The answer to this question depends on state law. Some states will allow a past employer to say anything as long as the employer honestly believes that what it is saying is true. The majority of states limit the information allowed to be given out about a previous employee to the date hired, date separated, title or job position, and a few allow a salary range.
If you are in a state that allows the employer to say anything he or she wants or are concerned about what your supervisor will say, there are a few things you can do. If your previous employer has a human resources department, provide the potential employer with the phone number of that department. Those in the HR department are experienced in providing neutral information. If you are asked for the name of your supervisor, provide the name, but not that person’s direct phone number, which will cut down on potential problems from a supervisor who holds a grudge.
If there is no way around the potential employer speaking with your former supervisor—as in the case of a small company where there is no human resources department or where your supervisor is the owner—or if you know for sure that a former supervisor is saying negative things about you, you should prepare your potential employer. While you should be honest, you want to present this in the best possible light. For example, saying, “My supervisor and I had a personality conflict,” is much better than going on about how mean and nasty your previous supervisor was to you. Along with that honesty, be prepared to provide this potential employer with the names and phone numbers of people who can provide good work references for you, such as other former supervisors.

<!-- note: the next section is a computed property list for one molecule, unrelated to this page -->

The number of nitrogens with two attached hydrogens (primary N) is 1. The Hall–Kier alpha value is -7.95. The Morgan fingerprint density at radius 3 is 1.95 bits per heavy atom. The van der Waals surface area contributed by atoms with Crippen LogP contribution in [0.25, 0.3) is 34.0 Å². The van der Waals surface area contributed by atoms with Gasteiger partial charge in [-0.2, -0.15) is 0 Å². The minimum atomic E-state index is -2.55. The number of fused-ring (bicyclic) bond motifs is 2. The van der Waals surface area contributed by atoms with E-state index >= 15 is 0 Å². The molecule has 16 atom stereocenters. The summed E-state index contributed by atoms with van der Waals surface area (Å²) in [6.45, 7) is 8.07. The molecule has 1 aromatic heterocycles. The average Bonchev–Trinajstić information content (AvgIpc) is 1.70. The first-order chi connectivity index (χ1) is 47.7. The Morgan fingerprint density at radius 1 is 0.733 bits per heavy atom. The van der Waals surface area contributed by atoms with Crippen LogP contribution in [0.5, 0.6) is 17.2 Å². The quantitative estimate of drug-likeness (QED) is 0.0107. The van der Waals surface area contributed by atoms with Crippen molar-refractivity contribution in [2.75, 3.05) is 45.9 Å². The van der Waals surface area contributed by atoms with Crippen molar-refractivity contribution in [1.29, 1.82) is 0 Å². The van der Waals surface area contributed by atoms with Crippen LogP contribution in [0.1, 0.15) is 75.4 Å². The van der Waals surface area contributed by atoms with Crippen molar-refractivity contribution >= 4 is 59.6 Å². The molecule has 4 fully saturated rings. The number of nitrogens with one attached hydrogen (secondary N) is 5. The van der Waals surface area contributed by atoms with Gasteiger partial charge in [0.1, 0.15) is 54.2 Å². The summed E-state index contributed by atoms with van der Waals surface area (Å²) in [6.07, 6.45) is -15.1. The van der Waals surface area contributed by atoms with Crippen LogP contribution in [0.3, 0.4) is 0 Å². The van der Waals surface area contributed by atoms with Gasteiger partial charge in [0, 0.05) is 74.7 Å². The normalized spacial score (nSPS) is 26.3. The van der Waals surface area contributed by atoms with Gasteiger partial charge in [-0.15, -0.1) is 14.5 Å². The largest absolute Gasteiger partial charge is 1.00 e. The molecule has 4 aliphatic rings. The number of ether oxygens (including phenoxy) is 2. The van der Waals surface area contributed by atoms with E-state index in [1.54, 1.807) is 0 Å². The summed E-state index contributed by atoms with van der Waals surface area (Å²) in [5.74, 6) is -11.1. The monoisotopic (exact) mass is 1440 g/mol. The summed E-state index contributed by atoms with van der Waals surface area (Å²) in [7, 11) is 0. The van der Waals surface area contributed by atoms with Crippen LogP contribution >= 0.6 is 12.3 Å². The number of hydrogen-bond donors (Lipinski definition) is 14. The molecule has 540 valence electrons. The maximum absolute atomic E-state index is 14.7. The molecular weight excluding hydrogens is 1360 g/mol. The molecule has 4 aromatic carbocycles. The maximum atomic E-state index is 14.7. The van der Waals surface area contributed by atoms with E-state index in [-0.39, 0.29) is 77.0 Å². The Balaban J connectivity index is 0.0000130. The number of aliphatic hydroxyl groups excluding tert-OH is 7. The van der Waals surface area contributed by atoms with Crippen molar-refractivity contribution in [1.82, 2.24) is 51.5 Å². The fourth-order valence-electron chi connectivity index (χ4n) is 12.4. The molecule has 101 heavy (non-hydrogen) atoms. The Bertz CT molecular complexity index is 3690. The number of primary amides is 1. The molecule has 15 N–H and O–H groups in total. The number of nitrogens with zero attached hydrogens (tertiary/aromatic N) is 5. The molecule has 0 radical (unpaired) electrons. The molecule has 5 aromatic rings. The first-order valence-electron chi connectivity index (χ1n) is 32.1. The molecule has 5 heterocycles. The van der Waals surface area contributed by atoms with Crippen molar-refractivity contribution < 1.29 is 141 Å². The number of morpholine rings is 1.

Before you take a former employer to court, which can be very expensive, make sure that the former employer is really providing a poor reference. It could be that the potential employer has received erroneous information from one of your former co-workers, who is spreading rumors. Also, the potential employer could have misunderstood something said in a reference.
In most states, in order to successfully bring a lawsuit against a former employer, you will need testimony from a potential employer that has decided not to hire you based on what the former employer has said. The majority of potential employers will not be willing to get involved in any lawsuit, no matter how valid.
If you believe that your past employer is lying about you and keeping you from being offered new employment, you will have quite a lot to prove in court. This is where a local employment attorney can assist you in structuring your case in accordance with your state laws.